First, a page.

Joan is fearful of childbirth and a loveless marriage but she is also aware that her own marriage isn’t something she can decide. When the time comes she is unhappy at being cornered into a union with a man who appears to be the lesser of two evils. However, Joan is a practical person too, from the disappointing first night ritual/fumble to giving birth, and learning to be the lady of the house and, yet, still a lady in waiting to the queen, Joan begins to master her own destiny. A loyal friendship with the queen and a bond with her husband develops.

The novel opens as Joan arrives at the Tower of London. She is struck by the presence of the ravens. Legend has it that the kingdom will fall if the ravens ever desert the Tower and yet the soldiers despise the birds. When Joan meets the Master of Ordnance, Sir Richard Guildford, her first thought is to berate the man for the behaviour of the archers who are using the birds for practice. Joan has been sent to the Tower by Margaret. Joan is the name she goes by but her name is actually Giovanna, daughter of Lady Katherine Vaux, her mother now back in favour after the tempestuous War of the Roses. Hickson manages to lay out the complex political divide of the time very well (the reign of Edward IV, Edward V – the princes in the Tower, Richard III and Henry VII). Joan has been called to St John’s Chapel to witness the making of the king’s bed, including how to search for hidden weapons and poisons. It’s a skill she will need when her mistress, Elizabeth (King Edward IV’s daughter, sister of Edward V), becomes the queen for her bed chamber. The marriage will unite the houses of Lancaster and York but there is still a lot of bad blood. As the nobles vie for position, Elizabeth’s role is precarious until she can get the ring on her finger.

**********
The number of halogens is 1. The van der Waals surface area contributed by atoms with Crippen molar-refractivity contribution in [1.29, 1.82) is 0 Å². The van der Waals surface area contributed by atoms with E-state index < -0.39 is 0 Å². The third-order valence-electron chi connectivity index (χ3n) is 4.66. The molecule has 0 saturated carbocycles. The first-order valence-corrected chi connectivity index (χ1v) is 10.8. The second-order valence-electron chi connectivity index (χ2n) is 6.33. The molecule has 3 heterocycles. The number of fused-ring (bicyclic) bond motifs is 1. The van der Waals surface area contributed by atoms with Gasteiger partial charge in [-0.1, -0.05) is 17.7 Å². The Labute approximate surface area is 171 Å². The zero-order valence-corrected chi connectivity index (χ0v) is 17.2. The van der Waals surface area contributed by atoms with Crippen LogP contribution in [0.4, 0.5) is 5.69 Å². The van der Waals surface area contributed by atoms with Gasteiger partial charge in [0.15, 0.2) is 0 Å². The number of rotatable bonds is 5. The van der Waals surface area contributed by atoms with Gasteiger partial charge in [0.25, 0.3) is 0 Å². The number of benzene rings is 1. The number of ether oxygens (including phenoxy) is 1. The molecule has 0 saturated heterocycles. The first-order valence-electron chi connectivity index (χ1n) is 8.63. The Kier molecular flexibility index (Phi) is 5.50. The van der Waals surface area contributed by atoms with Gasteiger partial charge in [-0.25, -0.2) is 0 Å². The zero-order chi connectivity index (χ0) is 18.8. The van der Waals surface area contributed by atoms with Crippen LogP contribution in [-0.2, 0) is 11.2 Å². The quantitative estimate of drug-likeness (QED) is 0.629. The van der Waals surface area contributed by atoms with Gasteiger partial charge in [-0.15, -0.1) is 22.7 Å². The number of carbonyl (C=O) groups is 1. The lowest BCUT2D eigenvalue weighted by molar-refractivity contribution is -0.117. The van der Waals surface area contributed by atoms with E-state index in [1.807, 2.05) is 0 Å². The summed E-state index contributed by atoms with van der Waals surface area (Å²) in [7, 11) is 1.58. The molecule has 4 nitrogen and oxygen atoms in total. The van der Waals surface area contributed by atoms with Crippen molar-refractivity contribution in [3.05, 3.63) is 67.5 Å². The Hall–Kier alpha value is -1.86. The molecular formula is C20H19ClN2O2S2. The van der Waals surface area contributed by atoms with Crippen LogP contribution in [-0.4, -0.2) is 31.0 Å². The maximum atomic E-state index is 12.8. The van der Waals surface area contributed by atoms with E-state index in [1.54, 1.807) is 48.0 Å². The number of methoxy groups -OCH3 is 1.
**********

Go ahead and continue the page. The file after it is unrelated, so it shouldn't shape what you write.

Margaret is busy working on drawing up a list of Elizabeth’s ladies in waiting, there are political implications in the choices. Joan doesn’t have the rank to be a lady in waiting to the queen yet but Margaret asks her advice on the queen’s sister, Cecily. Elizabeth is nervous, until the marriage happens she cannot take anything for granted. Joan is privy to a visit by the king to Elizabeth before the wedding, they now share a secret, Elizabeth is pregnant. The first joint issue will unite the kingdom. An attempt on King Henry’s life on his progress to the north leads Joan’s second meeting with Richard Guildford, it is little short of an interrogation. He is one of two men who offer her marriage, her choice will also make an enemy of the suitor she rejects. This is Joan’s story and that of the royal court over the next ten years, the birth of an heir to the throne, the pretender Edward of Warwick claiming to be the rightful king, the armies of Perkin Warbeck and the arrival of Katherine of Aragon.

Hickson understands the volatility and precariousness of the age. Joan is a wonderful character, spirited, intelligent – a strong voice. This is such an interesting book, not a romance or a crime thriller, but a drama with real intrigue and tension.

Paul Burke

The Lady of the Ravens by Joanna Hickson
HarperCollins 9780008305581 hbk Jan 2020